News   Jul 19, 2024
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Baby, we got a bubble!?

Builders in the GTA are purchasing land at a high cost and this justifies the average $500 psf price that they are charging.
So unless there are incentives or discount on purchasing land in the GTA, we will see another great 10 years for the condo market!!!!!!
 
and if builders cant sell at higher prices, then they will stop building........ which in turn squeeze the supply once again until wages are able to match the condo prices!!!!!!!
 
Builders in the GTA are purchasing land at a high cost and this justifies the average $500 psf price that they are charging.
So unless there are incentives or discount on purchasing land in the GTA, we will see another great 10 years for the condo market!!!!!!

I am not so sure that follows.

In other markets and in Toronto in 1989-1991, builders built and due to the delays, ended up with product long after the market collapsed. Given the delays between purchase and construction completion, it is distinctly possible that a number of projects will be bought and even started and could be below their starting prices when finished.
 
and if builders cant sell at higher prices, then they will stop building........ which in turn squeeze the supply once again until wages are able to match the condo prices!!!!!!!

Builders build, and that is what they do. They will not build clearly a project they know will lose money, but they may well put up a building that is sold for less than the current profits. The reality I believe is that builders have been making some "supersize profits" the last few years because they start sales and prices have gone up more than historical amounts and hence they have been able to pass on the increased valuations to end users. That will not necessarily always be the case. I agree they won't build if they can't make a profit but ther eis quite a time delay when the market stops as a rule for when the market shifts from a slow (buyer's) market to a seller's market and vica versa.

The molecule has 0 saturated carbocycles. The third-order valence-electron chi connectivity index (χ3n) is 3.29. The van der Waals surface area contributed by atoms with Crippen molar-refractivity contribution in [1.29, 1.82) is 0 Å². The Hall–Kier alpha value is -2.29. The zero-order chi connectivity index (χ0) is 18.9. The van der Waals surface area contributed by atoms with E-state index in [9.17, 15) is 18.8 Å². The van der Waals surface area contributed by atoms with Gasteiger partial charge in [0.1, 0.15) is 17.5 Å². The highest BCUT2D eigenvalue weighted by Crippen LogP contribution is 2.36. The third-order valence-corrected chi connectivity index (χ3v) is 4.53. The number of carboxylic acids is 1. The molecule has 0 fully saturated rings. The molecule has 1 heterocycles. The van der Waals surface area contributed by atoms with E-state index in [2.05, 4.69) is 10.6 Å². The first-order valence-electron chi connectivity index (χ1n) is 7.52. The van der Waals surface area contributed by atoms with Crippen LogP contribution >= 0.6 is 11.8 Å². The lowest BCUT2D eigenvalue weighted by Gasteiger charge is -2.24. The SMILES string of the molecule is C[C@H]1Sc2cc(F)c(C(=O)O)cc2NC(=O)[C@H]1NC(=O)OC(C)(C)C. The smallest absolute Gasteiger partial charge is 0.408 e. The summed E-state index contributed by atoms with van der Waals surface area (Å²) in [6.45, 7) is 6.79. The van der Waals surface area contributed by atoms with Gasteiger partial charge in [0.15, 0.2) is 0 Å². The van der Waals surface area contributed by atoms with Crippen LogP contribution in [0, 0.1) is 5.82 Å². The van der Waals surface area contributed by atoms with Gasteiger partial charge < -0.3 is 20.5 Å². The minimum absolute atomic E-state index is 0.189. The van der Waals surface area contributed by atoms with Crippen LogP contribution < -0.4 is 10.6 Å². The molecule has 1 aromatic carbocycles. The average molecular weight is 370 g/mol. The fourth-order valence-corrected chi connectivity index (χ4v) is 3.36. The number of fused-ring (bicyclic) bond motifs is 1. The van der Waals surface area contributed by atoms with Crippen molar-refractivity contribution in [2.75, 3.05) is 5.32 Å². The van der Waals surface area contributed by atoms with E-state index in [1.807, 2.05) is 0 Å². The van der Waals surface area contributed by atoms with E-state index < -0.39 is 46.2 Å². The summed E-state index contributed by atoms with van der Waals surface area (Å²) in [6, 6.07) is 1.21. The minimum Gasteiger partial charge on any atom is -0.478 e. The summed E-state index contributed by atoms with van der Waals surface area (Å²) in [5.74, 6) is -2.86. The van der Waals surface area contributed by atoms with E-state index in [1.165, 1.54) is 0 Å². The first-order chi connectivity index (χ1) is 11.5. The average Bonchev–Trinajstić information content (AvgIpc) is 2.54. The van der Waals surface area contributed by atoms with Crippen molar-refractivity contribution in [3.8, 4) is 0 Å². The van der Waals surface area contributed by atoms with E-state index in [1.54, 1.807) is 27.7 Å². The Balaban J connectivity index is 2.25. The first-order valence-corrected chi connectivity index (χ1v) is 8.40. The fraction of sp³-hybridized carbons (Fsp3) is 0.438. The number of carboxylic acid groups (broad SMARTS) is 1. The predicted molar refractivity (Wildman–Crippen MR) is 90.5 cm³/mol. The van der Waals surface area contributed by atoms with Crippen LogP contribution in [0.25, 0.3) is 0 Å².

Builders in the GTA are purchasing land at a high cost and this justifies the average $500 psf price that they are charging.
So unless there are incentives or discount on purchasing land in the GTA, we will see another great 10 years for the condo market!!!!!!


and how much is the land cost?
from what i've read, it's around $500 psf of land for dt core ... not buildable gross square footage, but just land area.

the majority of dt core projects are building 40s-70s high, at about 30x-50x land area.

so if land cost of $500 psf is divided by gross buildable square footage of 30-50x, that's only $10-17 psf ...
let's round up abit to take into consideration of common areas, etc to $12-20 per sqft.

construction costs should have gone down in the past 2 years since the global recession,
and considering the advantage and buying power of Canadian developers, they should be getting a discount as no one else is really building in North America.

there's probably more spent on the marketing with realtor VIP parties and glossy brochure advertising, flashy presentation centres, etc than the actual land costs.

borrowing costs are also at historical ultra lows for consumers, one would surmise that to be similar for developers compared to the 1980's when interest rates were in the high 10+%.

so unless a realtor / developer / etc is willing to provide/disclose some valuations beside the usual PR speech about high land costs, then it's pure BS.